My sewing student showed up this afternoon, delighted by her success with her top and raring to make a dress. She found a chartreuse knit in my stash, from a knit bundle from http://www.fabricmartfabrics.com/. (The actual color is less bright than the more stridently colored photo but brighter than the darker photo.) My student thought that it would look terrific made up into a dress with a woven bodice.
The rational part of me was thinking, this kid has had maybe eight sewing lessons. I have never done such a thing. And it isn't an easy thing to figure out. Maybe this isn't the best idea in the world. I warned my student that this will be hard and that if I were a normal sort of a sewing teacher I would say no to this idea which is probably past her current skills.
My student, though was undaunted. First I had to figure out how to engineer a woven bodice. Thankfully, my student was willing to have just the front of the bodice be woven. She was also ready for the weaving to be an overlay on the bodice. This way we could weave raw ( unfinished) strips of the knit rather than first having to make the strips of fabric up into tubes, to then be woven.
She cut strips across the width of the fabric ( a skill she had learned last time) and after getting her brain around the physics of the task at hand, wove the panel. And yes, it was hard. And yes, My student complained about how hard it was. I kept reminding her that it was her idea, and she would reply, "Yes, it is hard, but it will look so cool."
As a rule I detest using pins, but this was clearly a job that called for pinning. One of my dislikes of pins is sewing over them and the danger of flying bits of broken needles. I think I terrified my student into NOT sewing over the pins ( " I think your mother will be really pissed if I sent you home blind.", and I loved her reply " Never mind my mother, I will be really pissed!" )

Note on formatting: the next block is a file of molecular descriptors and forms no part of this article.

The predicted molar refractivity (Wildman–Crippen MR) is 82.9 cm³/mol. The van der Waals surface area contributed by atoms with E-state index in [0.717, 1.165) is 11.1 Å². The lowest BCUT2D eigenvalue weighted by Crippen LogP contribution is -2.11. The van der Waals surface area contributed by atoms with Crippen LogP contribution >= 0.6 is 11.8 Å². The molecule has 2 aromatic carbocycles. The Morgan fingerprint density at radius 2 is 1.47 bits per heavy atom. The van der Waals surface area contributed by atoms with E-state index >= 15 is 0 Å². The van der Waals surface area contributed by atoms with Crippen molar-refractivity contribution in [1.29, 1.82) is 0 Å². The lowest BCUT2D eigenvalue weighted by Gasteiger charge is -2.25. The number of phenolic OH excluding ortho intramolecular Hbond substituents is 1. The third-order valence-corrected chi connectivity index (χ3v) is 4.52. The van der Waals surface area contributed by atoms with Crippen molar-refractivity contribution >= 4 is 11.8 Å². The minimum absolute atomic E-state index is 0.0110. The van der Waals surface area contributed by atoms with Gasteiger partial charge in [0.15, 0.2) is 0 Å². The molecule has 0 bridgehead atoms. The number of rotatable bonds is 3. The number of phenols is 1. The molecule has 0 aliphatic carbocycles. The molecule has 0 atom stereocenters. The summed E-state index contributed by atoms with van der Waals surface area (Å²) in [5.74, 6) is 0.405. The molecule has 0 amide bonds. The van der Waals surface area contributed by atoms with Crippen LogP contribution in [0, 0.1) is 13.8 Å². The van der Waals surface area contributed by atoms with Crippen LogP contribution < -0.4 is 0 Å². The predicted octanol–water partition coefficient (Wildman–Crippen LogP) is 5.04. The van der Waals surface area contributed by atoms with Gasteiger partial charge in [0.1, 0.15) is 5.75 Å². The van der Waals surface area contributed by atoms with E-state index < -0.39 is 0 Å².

She managed to not sew over any of the pins. Both of her eyes are thankfully, intact. But after the weaving and then the stress of being so careful, at that point, both of us had tired brains and decided to stop sewing for the day..
My student noticed a mis-weaving in the panel, but decided to leave it. I noticed as I was taking the photo of the panel, that the woven panel is not rectangular but is Vee shaped. Actually, that is probably more flattering than a rectangular panel. A case of "Let's pretend that we actually meant to do it that way to begin with."
This dress will have just one seam--in the center back. I have to figure out the mechanics of the rest of the dress. I suppose that it is possible to use a pattern, but you certainly do use more parts of your brain if you problem solve your way through dress making.